Its municipal debt is a staggering $1 million -- for a town of just 1,000 residents.
Mayor Manuel Garcia no longer has enough budget to pay for a full-time municipal staff.

So on Sundays in the main plaza, they now hand out brooms, shovels, picks and other equipment to any of the townsfolk willing to work. And volunteer badges, too.

"Having the support of the people makes you stronger, and keeps you going, with the help of volunteers," said Garcia, who took office last June with the huge debt already piled up.

Across Spain, municipalities large and small are drowning in debt. It's the result of what many analysts and officials say was unbridled spending and taking out large loans during the economic boom years, only to find revenue all but dried up in the economic crisis.

But in Higuera de la Serena, they're gaining attention for their fiscal fight.

The mayor, from the Communist-leaning United Left coalition, and others on the town council who normally would get a salary have renounced their paychecks.
The volunteers now take on many tasks that in previous times would have been done by municipal employees.

On a recent Sunday, that meant watering the newly planted trees at a new site called Volunteer Park. The water came at no cost to the taxpayers, from the mayor's own small farm.

Just beyond town, a larger group of volunteers scoured the hillsides to pick up trash at a popular picnic site. Nearby, others dug out rocks and debris so an old spring would flow again.

Antonio Vita, a construction worker who was laid off a year ago in northern Spain and has since moved back to his hometown, Higuera, said he was happy to help fix the spring. But he's concerned about Spain's economic predicament and his own.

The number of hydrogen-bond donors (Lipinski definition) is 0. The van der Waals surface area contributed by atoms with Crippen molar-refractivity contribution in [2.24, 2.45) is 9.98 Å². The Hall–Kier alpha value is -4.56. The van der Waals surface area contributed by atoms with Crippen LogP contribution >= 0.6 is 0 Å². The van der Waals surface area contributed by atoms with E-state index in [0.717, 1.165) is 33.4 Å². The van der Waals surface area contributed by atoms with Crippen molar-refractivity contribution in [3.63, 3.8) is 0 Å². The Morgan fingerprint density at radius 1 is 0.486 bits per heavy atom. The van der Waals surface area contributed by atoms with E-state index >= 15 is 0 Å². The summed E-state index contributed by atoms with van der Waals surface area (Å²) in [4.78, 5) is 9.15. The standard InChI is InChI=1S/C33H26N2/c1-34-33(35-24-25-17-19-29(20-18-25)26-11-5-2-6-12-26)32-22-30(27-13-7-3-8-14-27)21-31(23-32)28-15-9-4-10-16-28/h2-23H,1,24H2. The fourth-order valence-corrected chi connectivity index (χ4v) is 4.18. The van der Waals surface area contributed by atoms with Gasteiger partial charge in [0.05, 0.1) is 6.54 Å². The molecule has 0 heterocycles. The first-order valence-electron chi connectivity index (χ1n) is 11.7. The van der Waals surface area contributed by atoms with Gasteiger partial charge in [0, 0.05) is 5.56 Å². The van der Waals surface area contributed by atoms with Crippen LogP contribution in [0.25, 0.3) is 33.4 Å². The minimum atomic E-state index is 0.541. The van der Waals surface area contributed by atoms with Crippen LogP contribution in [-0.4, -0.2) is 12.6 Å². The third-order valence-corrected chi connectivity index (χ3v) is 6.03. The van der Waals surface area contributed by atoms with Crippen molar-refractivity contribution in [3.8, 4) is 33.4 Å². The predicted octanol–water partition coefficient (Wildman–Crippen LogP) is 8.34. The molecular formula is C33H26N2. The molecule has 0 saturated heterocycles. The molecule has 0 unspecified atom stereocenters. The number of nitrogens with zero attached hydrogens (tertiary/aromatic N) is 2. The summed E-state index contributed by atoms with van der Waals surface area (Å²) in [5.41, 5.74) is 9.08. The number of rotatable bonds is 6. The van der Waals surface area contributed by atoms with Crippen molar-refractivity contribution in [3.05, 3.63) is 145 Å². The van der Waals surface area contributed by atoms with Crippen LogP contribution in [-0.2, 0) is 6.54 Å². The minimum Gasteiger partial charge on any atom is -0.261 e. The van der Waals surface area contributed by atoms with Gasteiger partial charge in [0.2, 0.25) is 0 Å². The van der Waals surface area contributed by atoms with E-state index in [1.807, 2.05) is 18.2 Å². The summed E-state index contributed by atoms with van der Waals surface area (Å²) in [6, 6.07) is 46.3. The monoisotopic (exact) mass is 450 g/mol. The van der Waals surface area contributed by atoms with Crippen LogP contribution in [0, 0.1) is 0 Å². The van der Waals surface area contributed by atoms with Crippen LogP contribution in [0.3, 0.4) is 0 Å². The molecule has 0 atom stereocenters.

"I'm worried about all of Spain. Things are not going very well," Vita said. "There's a lot of debt."

Especially for companies and individuals who provide goods and services to town halls. They are owed billions of dollars, and many have gone bankrupt waiting to get paid.
Spain's new conservative government just approved a new loan fund, in conjunction with banks, so that towns could soon get cash to pay suppliers. The loans would be paid back over 10 years at favorable rates.

The government reported that nationwide, 177,000 suppliers may soon be paid $12 billion owed by city halls, under the loan program.

In Higuera, local gas station owner Ignacio Martin said he's owed $8,000 for fuel that heats the school and runs the city vehicles.

"City hall wants to get help from a new national loan fund to pay suppliers," Martin said at his gas station. "They hope to pay me in May, more or less."

That's a potentially much quicker solution than at the town's brand new nursing home. It was built under the previous Socialist local administration at a cost of $2.5 million, mainly with loans and subsidies from the regional government and the European Union, Deputy Mayor Manuel Tamayo said.

But the building can't be opened for use. It sits idle, as sheep graze nearby.

Regional health officials discovered that the building does not meet code regulations. The hallways were built too narrowly, and stretchers cannot make a turn from the hall into the patient bedrooms. The site was designed for 40 senior citizens, and most of them would need to be moved on stretchers or wheelchairs.

The inside of the nursing home is already fully outfitted, with a cafeteria, large television, even exercise equipment.

Tamayo said if it could open, it would create some badly needed jobs in the town, which relies mainly on agriculture. But instead, the town hall must pay a night security guard to ensure that things inside are not stolen.

Yet the sickest patient of all may be Spain itself, said Miguel Hernandez, a professor at Madrid's IE Business School.

With 8,100 municipalities in Spain -- 70% of them with less than 2,000 residents -- he believes some should merge to cut costs.

"Sooner or later, the structure of local government has to change," Hernandez said. "We can't have a country with 8,000 mayors."

But Higuera's mayor said the key is really not overspending the local budget.

Garcia hopes Higuera won't have to merge with another village town hall. But it already participates in a cost-sharing plan with other nearby towns for roadwork improvements and some other services.

Garcia and Tamayo celebrated with the volunteers at an impromptu picnic after the work was done on Sunday.

The volunteers even put together a free lunch, which included stewed lamb and cured ham, local specialties.
They say they'll try to get by hand to mouth, until the bill for years of overspending is paid off.